Ocean Chart

"...He had bought a large map representing the sea,
Without the least vestige of land:
And the crew were much pleased when they found it to be

A map they could all understand."
Lewis Carroll, The hunting of the snark, 1876

Henry Holiday's illustration for the 1976 edition


Virginia Woolf / Robert Smithson...

...have both wandered in the british countryside.

Chalk Mirror Displacement, Robert Smithson, 1969


"To the right and left bushes of some sort, golden and crimson, glowed with the colour, even it seemed burnt with the heat, of fire. On the further bank the willows wept in perpetual lamentation, their hair about their shoulders. The river reflected whatever it chose of sky and bridge and burning tree, and when the undergraduate had oared his boat through the reflections they closed again, completely, as if he had never been. There one might have sat the clock round lost in thought. Thought — to call it by a prouder name than it deserved — had let its line down into the stream. It swayed, minute after minute, hither and thither among the reflections and the weeds, letting the water lift it and sink it until — you know the little tug — the sudden conglomeration of an idea at the end of one’s line: and then the cautious hauling of it in, and the careful laying of it out? Alas, laid on the grass how small, how insignificant this thought of mine looked; the sort of fish that a good fisherman puts back into the water so that it may grow fatter and be one day worth cooking and eating. I will not trouble you with that thought now, though if you look carefully you may find it for yourselves in the course of what I am going to say."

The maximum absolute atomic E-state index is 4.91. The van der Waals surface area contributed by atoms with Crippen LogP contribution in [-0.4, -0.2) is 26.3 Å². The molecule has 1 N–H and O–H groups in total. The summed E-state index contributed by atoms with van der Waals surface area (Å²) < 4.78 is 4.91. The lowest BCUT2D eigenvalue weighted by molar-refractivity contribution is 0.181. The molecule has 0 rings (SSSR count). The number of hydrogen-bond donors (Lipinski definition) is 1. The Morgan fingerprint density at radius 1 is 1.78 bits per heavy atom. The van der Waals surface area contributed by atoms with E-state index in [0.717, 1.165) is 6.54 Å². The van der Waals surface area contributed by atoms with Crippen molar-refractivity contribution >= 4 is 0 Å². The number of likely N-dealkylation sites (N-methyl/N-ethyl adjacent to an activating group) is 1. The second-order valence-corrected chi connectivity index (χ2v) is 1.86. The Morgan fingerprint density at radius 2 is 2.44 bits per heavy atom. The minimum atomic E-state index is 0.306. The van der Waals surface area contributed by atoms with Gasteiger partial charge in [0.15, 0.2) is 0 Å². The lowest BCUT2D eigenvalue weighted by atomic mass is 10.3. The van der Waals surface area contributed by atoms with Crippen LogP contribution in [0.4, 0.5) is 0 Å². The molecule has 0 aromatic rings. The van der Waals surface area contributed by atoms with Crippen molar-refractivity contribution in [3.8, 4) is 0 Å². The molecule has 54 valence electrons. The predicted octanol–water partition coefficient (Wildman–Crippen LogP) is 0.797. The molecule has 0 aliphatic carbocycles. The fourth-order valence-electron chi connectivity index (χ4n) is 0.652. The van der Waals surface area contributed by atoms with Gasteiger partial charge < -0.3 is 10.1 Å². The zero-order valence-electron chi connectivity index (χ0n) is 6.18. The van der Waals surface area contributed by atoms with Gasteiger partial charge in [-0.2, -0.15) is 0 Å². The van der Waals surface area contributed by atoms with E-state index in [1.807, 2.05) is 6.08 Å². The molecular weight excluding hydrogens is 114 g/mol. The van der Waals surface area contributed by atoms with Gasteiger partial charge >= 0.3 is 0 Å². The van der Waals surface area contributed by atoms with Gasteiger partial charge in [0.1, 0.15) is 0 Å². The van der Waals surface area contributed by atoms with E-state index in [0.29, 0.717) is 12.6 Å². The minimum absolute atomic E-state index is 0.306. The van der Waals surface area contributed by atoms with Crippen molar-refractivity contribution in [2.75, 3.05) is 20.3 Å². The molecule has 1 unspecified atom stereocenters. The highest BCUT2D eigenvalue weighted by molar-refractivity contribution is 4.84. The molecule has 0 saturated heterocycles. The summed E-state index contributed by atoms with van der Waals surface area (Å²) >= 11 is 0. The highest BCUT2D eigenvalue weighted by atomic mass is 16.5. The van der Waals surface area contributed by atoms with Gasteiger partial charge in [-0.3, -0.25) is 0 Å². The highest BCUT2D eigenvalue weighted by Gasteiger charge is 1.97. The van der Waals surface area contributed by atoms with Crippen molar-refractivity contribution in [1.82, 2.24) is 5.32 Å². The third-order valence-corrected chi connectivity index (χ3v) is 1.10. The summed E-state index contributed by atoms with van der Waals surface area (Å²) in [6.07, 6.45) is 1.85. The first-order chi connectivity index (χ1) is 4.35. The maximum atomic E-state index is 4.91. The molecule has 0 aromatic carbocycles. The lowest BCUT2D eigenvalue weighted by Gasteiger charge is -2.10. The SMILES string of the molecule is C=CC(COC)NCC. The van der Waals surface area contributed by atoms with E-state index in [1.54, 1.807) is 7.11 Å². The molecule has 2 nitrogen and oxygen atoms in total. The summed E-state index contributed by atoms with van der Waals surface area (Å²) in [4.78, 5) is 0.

A room of one's own, Viginia Woolf


mark vs mike

Mark Dion, New England Digs, 2002

Mike Kelley, The Endless Morphing Flow of Common Motifs (Jewelry Case), 2002



If explanations exhausted my work, it would die and stop being art. [...] The artwork would be no more than a redundant illustration of a theory. It is possible that much of my work is no more than that. But if there is any part of it that survives beyond the reading of this text, it does so because of its inexplicability. Only this inexplicability is capable of an expansion of knowledge. Therefore, we find ourselves again in the realms of magic, of a surprised credulity, of passing mysteries as a validating condition for art. The creative process is lighted by theory, but true art stalks from shadows incompletely evanesced.” Luis Camnitzer, 1986.